Only undergraduate students are qualified to run as officers.
ARTICLE IV: ELECTION
Section 1. Officer Election Process and Timeline
Outbound Chairpeople select their replacements in the spring semester to allow the new club leaders a summer to plan their time in the role. Chairpeople are limited to a term of two (2) semesters. Prior board members are strongly favored, as they have the necessary experience navigating the framework of the club. The opening positions are advertised months before the current chairpeoples’ end-of-term. Interested parties submit a detailed application describing their qualifications, reasons for applying, and plans for the direction of the club. Standing co-chairs make their selection without prejudice, considering the stability and growth of the club.
Club members elect their officers at the beginning of fall semester, the week after the General Interest Meeting. Students interested in a position fill out a short but comprehensive survey which outlines their qualifications, ideas, and availability. Information in their applications will be made available to the general members ahead of the vote. The vote is available online via email for a week starting the day before the vote date.
Section 2. Voting Process
Voting will be held digitally, using online forms. The qualifications of each candidate will be made available in a public document to all voting members; they will review these applications, come to an informed decision, and submit their first-choice vote for each position. In cases where three or more students vye for the same role, members may cast a second-choice vote to resolve any possible ties or 3-way splits.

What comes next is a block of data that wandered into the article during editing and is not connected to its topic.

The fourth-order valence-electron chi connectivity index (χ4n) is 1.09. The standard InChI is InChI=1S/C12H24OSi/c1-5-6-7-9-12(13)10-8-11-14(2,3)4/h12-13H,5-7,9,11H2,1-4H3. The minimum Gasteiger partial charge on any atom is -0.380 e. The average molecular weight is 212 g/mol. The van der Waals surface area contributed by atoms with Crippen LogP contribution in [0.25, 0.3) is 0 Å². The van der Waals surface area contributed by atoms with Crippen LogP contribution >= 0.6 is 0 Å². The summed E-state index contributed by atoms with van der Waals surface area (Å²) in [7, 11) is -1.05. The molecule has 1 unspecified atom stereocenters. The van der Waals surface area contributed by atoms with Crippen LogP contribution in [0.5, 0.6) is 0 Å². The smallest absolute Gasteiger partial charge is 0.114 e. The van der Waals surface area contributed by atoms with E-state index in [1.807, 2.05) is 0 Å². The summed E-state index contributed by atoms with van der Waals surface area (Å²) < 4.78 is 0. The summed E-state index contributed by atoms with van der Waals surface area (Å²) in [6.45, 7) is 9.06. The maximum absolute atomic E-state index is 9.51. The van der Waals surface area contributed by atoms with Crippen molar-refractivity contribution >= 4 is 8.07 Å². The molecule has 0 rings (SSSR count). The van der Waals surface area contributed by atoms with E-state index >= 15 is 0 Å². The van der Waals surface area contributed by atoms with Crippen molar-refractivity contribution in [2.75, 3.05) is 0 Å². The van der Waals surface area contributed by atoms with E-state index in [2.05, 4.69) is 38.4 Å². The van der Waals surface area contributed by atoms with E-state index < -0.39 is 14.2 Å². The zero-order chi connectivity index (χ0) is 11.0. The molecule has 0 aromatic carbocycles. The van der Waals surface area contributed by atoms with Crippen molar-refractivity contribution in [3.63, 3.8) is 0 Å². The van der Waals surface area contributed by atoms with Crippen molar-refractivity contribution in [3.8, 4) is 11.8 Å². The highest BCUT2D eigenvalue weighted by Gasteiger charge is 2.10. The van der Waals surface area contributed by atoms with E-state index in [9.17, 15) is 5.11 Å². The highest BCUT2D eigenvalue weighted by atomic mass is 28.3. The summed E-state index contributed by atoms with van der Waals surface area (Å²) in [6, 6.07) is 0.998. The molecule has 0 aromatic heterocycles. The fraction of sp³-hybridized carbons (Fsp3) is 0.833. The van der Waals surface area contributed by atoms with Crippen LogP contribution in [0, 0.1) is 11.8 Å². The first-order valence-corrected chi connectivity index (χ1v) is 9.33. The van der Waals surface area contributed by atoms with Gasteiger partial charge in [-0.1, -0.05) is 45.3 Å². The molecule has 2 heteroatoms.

ARTICLE V: SUBMISSIONS
Section 1. Nature of Submissions
Future Histories accepts submissions of poetry, prose, creative nonfiction, visual art, and photography from Tufts students. Works may be in any language.
Section 2. Submissions Guidelines
Students should send their works to our email. They should include their name as they would like it to appear in the publication. They may request to be published anonymously. There may be caps on the number and length of pieces which students may submit; this information shall be made available on our website and posters at the time of our calls for submissions.
ARTICLE VI: AMENDMENTS AND BY-LAWS
Section 1. Proposing amendments
Any experienced club member may propose an amendment to the club.
Section 2. Presenting amendment propositions
Amendments should be submitted to the Chairpeople in writing. The Chairpeople are encouraged to work with the submitting member to refine the proposal so it best aligns with the Future Histories mission. When the submitting member considers the proposal ready, they may present it to the club in-meeting.
Section 3. Ratifying amendments
The proposed amendment will be put to a vote. If the proposed amendment reaches a simple majority among members AND IF the proposed amendment reaches a two-thirds majority among officers, it is considered approved and to be written into the constitution. All amendments to the constitution must be approved by the TCUJ.
ARTICLE VII: ADHERENCE TO COLLEGE POLICIES
Section 1. College Rule
Future Histories pledges to adhere to all University rules, regulations and policies.
Section 2. State Law
Future Histories pledges to adhere to all local, state and federal laws.